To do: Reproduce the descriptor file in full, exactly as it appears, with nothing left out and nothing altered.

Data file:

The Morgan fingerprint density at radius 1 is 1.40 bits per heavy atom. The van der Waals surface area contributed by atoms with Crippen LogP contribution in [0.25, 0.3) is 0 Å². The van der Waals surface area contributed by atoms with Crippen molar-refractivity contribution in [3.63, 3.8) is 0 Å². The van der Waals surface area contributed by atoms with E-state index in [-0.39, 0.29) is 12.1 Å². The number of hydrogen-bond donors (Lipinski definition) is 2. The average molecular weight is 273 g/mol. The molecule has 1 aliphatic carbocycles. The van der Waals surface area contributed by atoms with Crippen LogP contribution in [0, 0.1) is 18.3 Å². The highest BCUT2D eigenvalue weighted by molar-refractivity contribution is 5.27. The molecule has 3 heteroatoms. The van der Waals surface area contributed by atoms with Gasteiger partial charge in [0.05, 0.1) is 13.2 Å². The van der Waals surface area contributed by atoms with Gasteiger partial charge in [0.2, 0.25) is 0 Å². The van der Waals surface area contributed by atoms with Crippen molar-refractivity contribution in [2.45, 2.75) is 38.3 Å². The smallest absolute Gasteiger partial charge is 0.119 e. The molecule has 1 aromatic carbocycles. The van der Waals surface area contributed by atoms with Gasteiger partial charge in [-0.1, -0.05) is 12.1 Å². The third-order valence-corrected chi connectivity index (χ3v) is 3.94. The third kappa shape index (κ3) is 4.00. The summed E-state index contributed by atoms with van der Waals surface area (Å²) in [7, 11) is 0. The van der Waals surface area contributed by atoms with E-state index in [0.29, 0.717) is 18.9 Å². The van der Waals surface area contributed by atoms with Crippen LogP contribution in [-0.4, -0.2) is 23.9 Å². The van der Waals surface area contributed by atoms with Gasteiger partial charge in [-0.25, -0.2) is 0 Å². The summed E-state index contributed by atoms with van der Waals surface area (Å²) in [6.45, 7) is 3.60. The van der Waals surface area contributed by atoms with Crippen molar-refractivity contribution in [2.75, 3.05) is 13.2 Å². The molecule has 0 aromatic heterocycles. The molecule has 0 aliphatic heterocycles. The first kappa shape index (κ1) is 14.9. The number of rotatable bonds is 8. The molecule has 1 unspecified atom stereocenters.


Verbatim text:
The Morgan fingerprint density at radius 1 is 1.40 bits per heavy atom. The van der Waals surface area contributed by atoms with Crippen LogP contribution in [0.25, 0.3) is 0 Å². The van der Waals surface area contributed by atoms with Crippen molar-refractivity contribution in [3.63, 3.8) is 0 Å². The van der Waals surface area contributed by atoms with E-state index in [-0.39, 0.29) is 12.1 Å². The number of hydrogen-bond donors (Lipinski definition) is 2. The average molecular weight is 273 g/mol. The molecule has 1 aliphatic carbocycles. The van der Waals surface area contributed by atoms with Crippen LogP contribution in [0, 0.1) is 18.3 Å². The highest BCUT2D eigenvalue weighted by molar-refractivity contribution is 5.27. The molecule has 3 heteroatoms. The van der Waals surface area contributed by atoms with Gasteiger partial charge in [0.05, 0.1) is 13.2 Å². The van der Waals surface area contributed by atoms with Gasteiger partial charge in [0.2, 0.25) is 0 Å². The van der Waals surface area contributed by atoms with Crippen molar-refractivity contribution in [2.45, 2.75) is 38.3 Å². The smallest absolute Gasteiger partial charge is 0.119 e. The molecule has 1 aromatic carbocycles. The van der Waals surface area contributed by atoms with Gasteiger partial charge in [-0.1, -0.05) is 12.1 Å². The third-order valence-corrected chi connectivity index (χ3v) is 3.94. The third kappa shape index (κ3) is 4.00. The summed E-state index contributed by atoms with van der Waals surface area (Å²) in [7, 11) is 0. The van der Waals surface area contributed by atoms with E-state index in [0.29, 0.717) is 18.9 Å². The van der Waals surface area contributed by atoms with Crippen LogP contribution in [-0.4, -0.2) is 23.9 Å². The van der Waals surface area contributed by atoms with Gasteiger partial charge in [-0.25, -0.2) is 0 Å². The summed E-state index contributed by atoms with van der Waals surface area (Å²) in [6.45, 7) is 3.60. The van der Waals surface area contributed by atoms with Crippen molar-refractivity contribution in [2.75, 3.05) is 13.2 Å². The molecule has 0 aromatic heterocycles. The molecule has 0 aliphatic heterocycles. The first kappa shape index (κ1) is 14.9. The number of rotatable bonds is 8. The molecule has 1 unspecified atom stereocenters.